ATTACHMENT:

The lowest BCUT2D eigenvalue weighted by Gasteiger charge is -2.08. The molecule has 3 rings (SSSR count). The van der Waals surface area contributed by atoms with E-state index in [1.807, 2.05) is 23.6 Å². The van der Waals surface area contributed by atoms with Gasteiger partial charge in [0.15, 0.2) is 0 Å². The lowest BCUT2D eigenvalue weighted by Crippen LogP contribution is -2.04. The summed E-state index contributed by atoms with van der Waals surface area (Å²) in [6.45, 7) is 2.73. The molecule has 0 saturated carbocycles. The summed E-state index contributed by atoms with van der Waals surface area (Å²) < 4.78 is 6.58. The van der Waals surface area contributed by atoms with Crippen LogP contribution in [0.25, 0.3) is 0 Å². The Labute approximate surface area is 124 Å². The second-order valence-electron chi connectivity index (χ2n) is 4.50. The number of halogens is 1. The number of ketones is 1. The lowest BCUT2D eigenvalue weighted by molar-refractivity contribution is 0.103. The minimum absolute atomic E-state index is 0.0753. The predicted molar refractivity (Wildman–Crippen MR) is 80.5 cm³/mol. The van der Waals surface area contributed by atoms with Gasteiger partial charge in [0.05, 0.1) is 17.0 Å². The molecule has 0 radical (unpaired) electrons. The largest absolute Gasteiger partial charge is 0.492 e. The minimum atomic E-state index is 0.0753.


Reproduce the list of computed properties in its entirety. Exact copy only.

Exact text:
The lowest BCUT2D eigenvalue weighted by Gasteiger charge is -2.08. The molecule has 3 rings (SSSR count). The van der Waals surface area contributed by atoms with E-state index in [1.807, 2.05) is 23.6 Å². The van der Waals surface area contributed by atoms with Gasteiger partial charge in [0.15, 0.2) is 0 Å². The lowest BCUT2D eigenvalue weighted by Crippen LogP contribution is -2.04. The summed E-state index contributed by atoms with van der Waals surface area (Å²) in [6.45, 7) is 2.73. The molecule has 0 saturated carbocycles. The summed E-state index contributed by atoms with van der Waals surface area (Å²) < 4.78 is 6.58. The van der Waals surface area contributed by atoms with Crippen LogP contribution in [0.25, 0.3) is 0 Å². The Labute approximate surface area is 124 Å². The second-order valence-electron chi connectivity index (χ2n) is 4.50. The number of halogens is 1. The number of ketones is 1. The lowest BCUT2D eigenvalue weighted by molar-refractivity contribution is 0.103. The minimum absolute atomic E-state index is 0.0753. The predicted molar refractivity (Wildman–Crippen MR) is 80.5 cm³/mol. The van der Waals surface area contributed by atoms with Gasteiger partial charge in [0.05, 0.1) is 17.0 Å². The molecule has 0 radical (unpaired) electrons. The largest absolute Gasteiger partial charge is 0.492 e. The minimum atomic E-state index is 0.0753.